Kent, from Cleveland writes:
Dear Mr. Nicholson,I'm guessing you have visited many memorials for Veterans both in our country and throughout the world. What do you think has been the most memorable location you have visited?

I'm sure they are all very moving to personally experience.

Thank you, Kent.

Jim Nicholson
Dear Kent,

It's hard to express my feelings of standing next to the President of the United States as he places a wreath at the Tomb of the Unknowns in Arlington National Cemetery. It is an incredibly special place, dating back as far as it does in American history and being the eternal resting place of so many heroes. I remember a few years ago when Hurricane Isabel was bearing down on Washington and the soldiers who guard the Tomb of the Unknowns refused to leave their post, even as the storm raged on. That is the sort of dedication inspired by the Tomb of the Unknowns and it’s a source of pride for all Americans.

Gladys, from Quebec,Canada writes:
Did the Memorial Day give you a different perspective this year from previous years before 911 when we hear of brave men and women sacrificing their lives for freedom and for their country?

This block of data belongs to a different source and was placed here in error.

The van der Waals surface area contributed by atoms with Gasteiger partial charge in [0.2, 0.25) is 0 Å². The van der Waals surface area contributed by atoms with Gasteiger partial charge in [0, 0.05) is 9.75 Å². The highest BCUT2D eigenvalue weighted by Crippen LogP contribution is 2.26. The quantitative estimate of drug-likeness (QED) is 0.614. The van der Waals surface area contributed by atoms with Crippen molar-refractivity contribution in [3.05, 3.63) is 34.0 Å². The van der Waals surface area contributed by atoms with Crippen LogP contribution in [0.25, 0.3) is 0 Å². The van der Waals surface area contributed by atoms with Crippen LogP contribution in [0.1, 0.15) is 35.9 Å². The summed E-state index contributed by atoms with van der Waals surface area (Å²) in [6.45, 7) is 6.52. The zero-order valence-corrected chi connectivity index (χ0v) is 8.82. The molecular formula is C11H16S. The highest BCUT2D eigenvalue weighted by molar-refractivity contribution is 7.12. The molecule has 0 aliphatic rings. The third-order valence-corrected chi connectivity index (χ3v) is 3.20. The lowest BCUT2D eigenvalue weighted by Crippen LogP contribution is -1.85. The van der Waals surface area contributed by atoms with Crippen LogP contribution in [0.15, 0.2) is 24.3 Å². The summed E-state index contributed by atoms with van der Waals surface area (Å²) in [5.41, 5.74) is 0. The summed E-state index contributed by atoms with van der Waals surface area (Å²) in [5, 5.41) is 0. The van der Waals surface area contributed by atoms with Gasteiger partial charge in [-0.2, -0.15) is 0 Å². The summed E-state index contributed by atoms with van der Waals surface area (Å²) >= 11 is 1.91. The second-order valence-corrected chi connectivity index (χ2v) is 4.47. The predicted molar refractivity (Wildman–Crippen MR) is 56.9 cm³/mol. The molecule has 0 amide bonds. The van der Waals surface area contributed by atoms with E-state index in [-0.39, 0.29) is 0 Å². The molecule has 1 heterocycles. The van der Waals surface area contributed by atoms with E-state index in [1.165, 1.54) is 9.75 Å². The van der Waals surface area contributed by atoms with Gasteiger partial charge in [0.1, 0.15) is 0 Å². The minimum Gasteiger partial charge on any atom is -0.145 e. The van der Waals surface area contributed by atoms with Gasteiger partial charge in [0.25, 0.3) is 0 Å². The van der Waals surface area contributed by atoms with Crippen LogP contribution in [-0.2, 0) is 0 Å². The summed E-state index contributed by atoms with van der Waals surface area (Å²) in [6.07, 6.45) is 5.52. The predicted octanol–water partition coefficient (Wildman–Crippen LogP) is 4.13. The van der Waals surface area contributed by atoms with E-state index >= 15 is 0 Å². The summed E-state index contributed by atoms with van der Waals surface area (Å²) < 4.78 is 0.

Jim Nicholson

I think it is important for all of us to remind ourselves that we are engaged in a very demanding war. More than 1,700 Americans have fallen in the Global War on Terrorism and we owe it to them and their families to never forget what they did for our Nation. Memorial Day is always a time of remembrance, but it’s during times like we’re living in today that we are especially reminded of the high price of freedom and the enormous burden shouldered by all our men and women in uniform.

Leonard, from Arizona writes:
Mr. Secretary,Is it tradition for all Presidents to lay a wreath at the Tomb of the Unknown Soldier on Memorial Day at Arlington National Cemetery? Thank you, Leonard

Jim Nicholson
It’s been a tradition for more than 85 years. Every American president since Warren Harding in 1921 has visited Arlington National Cemetery to lay a wreath at the Tomb of the Unknowns. I’m proud to have been part of such an esteemed American tradition.